US Army Developing Mind-Reading Tech for the Battlefield

The US Army aims to eventually develop a new form of silent communication via brain signals.
Chris Young

New research funded by the U.S. Army Research Office successfully separated brain signals that influence action or behavior from the signals that do not.

The new research is part of the U.S. Army's wider neuroscience plans, that could ultimately lead to soldiers communicating via brain waves in the future, C4ISRNET reports.


Tech for the distant future

The Army Research Office (ARO) has committed to spending $6.25 million on the brain signals project over the next five years, C4ISRNET writes. 

As is often the case, these state-of-the-art technologies are developed by the military before eventually being used for consumer applications years down the line.

Of course, none of this guarantees that we'll see tangible results any time soon. The reality is that we probably won't see soldiers communicating via brain signals alone in the near future.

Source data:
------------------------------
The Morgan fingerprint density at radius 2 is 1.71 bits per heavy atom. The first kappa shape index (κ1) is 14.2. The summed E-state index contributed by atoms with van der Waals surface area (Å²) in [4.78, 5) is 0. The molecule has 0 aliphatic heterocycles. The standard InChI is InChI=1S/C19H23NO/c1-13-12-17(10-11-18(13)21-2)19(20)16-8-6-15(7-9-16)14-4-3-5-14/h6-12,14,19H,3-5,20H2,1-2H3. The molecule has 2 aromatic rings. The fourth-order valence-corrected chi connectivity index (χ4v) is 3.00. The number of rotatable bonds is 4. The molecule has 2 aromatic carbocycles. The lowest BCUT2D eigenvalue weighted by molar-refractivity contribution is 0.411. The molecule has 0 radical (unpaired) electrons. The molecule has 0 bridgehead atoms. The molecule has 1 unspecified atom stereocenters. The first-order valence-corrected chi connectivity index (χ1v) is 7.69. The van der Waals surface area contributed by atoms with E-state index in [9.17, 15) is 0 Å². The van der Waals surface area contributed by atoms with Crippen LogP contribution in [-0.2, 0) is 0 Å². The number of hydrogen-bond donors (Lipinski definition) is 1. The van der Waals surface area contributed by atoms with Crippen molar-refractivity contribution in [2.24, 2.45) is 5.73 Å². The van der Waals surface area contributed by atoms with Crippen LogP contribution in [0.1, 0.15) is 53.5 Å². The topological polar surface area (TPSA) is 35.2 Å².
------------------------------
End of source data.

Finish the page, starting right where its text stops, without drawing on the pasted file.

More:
And yet, the new initiative highlights the ways new technologies, such as brain-computer interfaces, could truly revolutionize the way we communicate.

Deciphering brain signals

Following the latest study, ARO neuroscientists say they've learned to decode and separate the neural signals that direct behavior from the rest of the brain's signal output. While that doesn't allow anyone to read minds, it's an important step towards understanding how to decipher complex brain activity.

"Here we’re not only measuring signals, but we’re interpreting them," ARO program manager Hamid Krim told C4ISRNET.

However, Krim cautioned that "you can read anything you want; doesn’t mean that you understand it."

The next step, Krim explained, is to decipher other types of brain signals so that a computer would eventually be able to be "in a full duplex communication mode with the brain."

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